May 8: A big day for Utah in 1895


Salt Lake City’s Main Street in the 1890s.

Wednesday, May 8, 1895, was the last formal day of the Utah Constitutional Convention.

Unlike the lawyer-dominated Philadelphia Convention, the top occupation of Utah delegates was farming, though lawyers were certainly represented. The president of the convention was John Henry Smith, and prominent delegates included Thomas F. Kearns, who would later be a U.S. senator and owner of The Salt Lake Tribune (and donor of the Governor’s Mansion), and Orson F. Whitney, who would later be a member of the Quorum of the Twelve Apostles of The Church of Jesus Christ of Latter-day Saints.

There were 97 delegates to the convention, 49 Republican and 48 Democrat. A full 37 had been born outside the United States. Only 28 had been born in Utah.

The Utah Constitution, like other state constitutions, typically gets much less attention than it deserves. This is a problem because under the system adopted by the Framers of the United States Constitution, states, rather than national government entities, were intended to have the most direct interaction with citizens.

The first application for statehood of what would become the Utah Territory was made in 1849, two years after the Mormon pioneers entered the Salt Lake Valley. Unsuccessful applications were made five more times over the next four decades. Community leaders in the territory knew immediately (and would have that knowledge confirmed repeatedly over the years) that statehood was the way to protect local autonomy.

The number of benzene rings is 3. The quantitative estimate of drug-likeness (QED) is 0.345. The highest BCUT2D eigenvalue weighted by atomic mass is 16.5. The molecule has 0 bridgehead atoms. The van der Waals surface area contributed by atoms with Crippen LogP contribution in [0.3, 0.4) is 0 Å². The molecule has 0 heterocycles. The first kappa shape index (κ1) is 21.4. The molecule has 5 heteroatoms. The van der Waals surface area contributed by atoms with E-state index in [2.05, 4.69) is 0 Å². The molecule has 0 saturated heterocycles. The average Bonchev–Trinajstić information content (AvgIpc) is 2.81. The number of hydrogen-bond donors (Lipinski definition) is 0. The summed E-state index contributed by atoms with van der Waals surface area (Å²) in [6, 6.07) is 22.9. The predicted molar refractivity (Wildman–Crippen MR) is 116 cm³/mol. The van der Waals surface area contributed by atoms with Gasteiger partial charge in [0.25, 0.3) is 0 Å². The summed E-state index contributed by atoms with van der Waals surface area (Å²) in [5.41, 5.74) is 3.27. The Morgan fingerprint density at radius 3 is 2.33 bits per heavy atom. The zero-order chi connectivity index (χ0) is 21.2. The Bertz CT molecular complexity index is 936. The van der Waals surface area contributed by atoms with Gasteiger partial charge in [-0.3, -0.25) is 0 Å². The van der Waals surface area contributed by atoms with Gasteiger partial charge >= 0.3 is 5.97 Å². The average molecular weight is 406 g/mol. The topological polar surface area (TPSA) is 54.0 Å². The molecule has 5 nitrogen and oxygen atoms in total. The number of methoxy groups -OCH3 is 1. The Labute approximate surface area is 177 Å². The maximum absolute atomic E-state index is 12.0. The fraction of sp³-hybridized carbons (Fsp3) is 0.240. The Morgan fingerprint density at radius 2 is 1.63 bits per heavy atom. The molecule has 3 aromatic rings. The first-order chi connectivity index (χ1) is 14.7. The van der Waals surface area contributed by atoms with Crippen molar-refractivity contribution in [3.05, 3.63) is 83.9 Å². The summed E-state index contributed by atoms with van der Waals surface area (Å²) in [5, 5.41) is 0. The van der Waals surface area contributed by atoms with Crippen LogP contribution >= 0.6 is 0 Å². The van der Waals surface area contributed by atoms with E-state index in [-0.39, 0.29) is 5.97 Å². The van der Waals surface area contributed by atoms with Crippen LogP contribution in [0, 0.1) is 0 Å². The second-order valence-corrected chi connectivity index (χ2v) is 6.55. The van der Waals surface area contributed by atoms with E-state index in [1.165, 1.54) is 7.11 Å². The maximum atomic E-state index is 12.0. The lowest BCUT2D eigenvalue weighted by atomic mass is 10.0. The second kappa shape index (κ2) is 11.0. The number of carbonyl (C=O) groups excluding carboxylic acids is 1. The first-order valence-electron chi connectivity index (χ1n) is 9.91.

Eventually, on July 16, 1894, President Grover Cleveland signed the Enabling Act for Utah statehood. In the November election of that year, delegates were elected for a constitutional convention. The delegates met in convention from March 4 to May 8 of 1895 and drafted a proposed constitution for the state.

The new constitution was easily ratified by voters the next year. Congress approved and President Cleveland signed the Proclamation making Utah a state on January 4, 1896.

Seventy years later, a vote was held on whether to hold another convention for a major overhaul of the Utah Constitution, but the proposal was rejected by 85 percent of voters. Thus, the 1896 constitution, with occasional amendments, has served us well for well over a century.

In future posts I will talk more about the convention and some of the unique provisions of the Utah Constitution.

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